While Colin Kaepernick was kneeling to draw attention to the merciless killing of unarmed African American citizens by police officers, the President has polarized the country by suggesting that they were anti- flag and anti- military.  It was no longer about the dead bodies of African American that lay in city streets but the active, reserve, veteran and deceased members of our military.  While countless persons spoke up to correct the narrative, Marvin L. Boatwright, a US Army veteran’s drove the point home loud and clear.  He kneeled in full uniform while holding the American flag as Mr. Trump’s motorcade passed by.

Because it has never been about the American flag, accept to challenge Americans to raise the standard of our existence to the standard it represents.

But, this is not the first time African Americans have protested.  The Black Power Salute at the 1968 Olympics and Muhammed Ali’s refusal to serve in the Vietnam War are not a distant memory.  It is rather that these athletes would protest at all.  Persons have argued that they make millions of dollars to play football, that they have nothing to complain about, that they should be grateful to live in America.  Somehow, money insulates them from social ills or maybe the new silver spoon in their mouths should prevent them from protesting.

Because you can’t be an athlete and an activist at the same time.  Because if persons don’t stand for the American flag and put their hands on their hearts, then they are un- American.  It is again being argued that there is only one way to be American.  If you don’t behave like us and if don’t like our rules, then you can leave our country.

African Americans hear this anytime there is a disagreement on American values and their practice.  There is no mention of kidnapping and enslavement, that the story of African Americans is one of the deepest betrayals of humanity the world has ever known, that the only “native Americans” are those indigenous to it.  It seems that African Americans should be glad to be in the position that we are in, that we are ungrateful, that we owe America some unspoken debt for our freedom.  While we are “free at last” in America, every human being is made free, born free.  We are free at first.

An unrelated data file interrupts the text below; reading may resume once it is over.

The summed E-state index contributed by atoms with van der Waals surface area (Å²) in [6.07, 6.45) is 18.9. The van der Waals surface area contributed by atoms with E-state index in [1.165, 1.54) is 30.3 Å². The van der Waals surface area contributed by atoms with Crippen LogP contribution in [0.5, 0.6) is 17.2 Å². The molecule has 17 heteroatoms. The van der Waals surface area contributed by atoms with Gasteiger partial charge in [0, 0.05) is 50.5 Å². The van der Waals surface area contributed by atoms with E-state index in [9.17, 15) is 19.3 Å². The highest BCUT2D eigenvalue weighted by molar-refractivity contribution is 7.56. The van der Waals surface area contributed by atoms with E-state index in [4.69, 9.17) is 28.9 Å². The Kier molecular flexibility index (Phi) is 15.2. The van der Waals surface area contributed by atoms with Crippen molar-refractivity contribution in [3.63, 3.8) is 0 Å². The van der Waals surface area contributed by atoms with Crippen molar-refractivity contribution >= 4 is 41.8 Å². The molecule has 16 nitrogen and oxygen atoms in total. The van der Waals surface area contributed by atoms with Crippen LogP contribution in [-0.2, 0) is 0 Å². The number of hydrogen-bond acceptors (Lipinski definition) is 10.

Still, we should be content with the progress we’ve made.  Because at least, we are not slaves, right?  We ought to be grateful for the Emancipation Proclamation.

It sounds like we are Americans by consensus.  By reason of “whiteness,” these persons are more American.  Furthermore, they are judges of who is American and who is not.  Salute the flag or you are out.  Oddly enough, the salute mirrored that of Hitler before 1942.

Rev. Dr. Barber, “architect” of the Moral Mondays movement in North Carolina and the pastor of Greenleaf Christian Church, called them “sons of justice.”  They protested silently and were met with disapproval from the President of the United States.  Black Lives Matter protested in city streets with a permit and they were considered troublemakers.  Jamele Hill wrote on social media about her disapproval of the President on her personal time and persons asked for her resignation from ESPN.  It seems that it is not a matter of how or where African Americans voice discontent.  It is troubling that they protest at all.

Just be grateful.  Just do your job.  Just shut up and play football.

Like American nationalism, football is a religion in America.  When the two are combined, a social “rapture” is inevitable.  People take sides and those who don’t agree will be left behind.  The NFL responded in support of its players and many teams stood arm in arm as a show of unity.  But, what about the Church?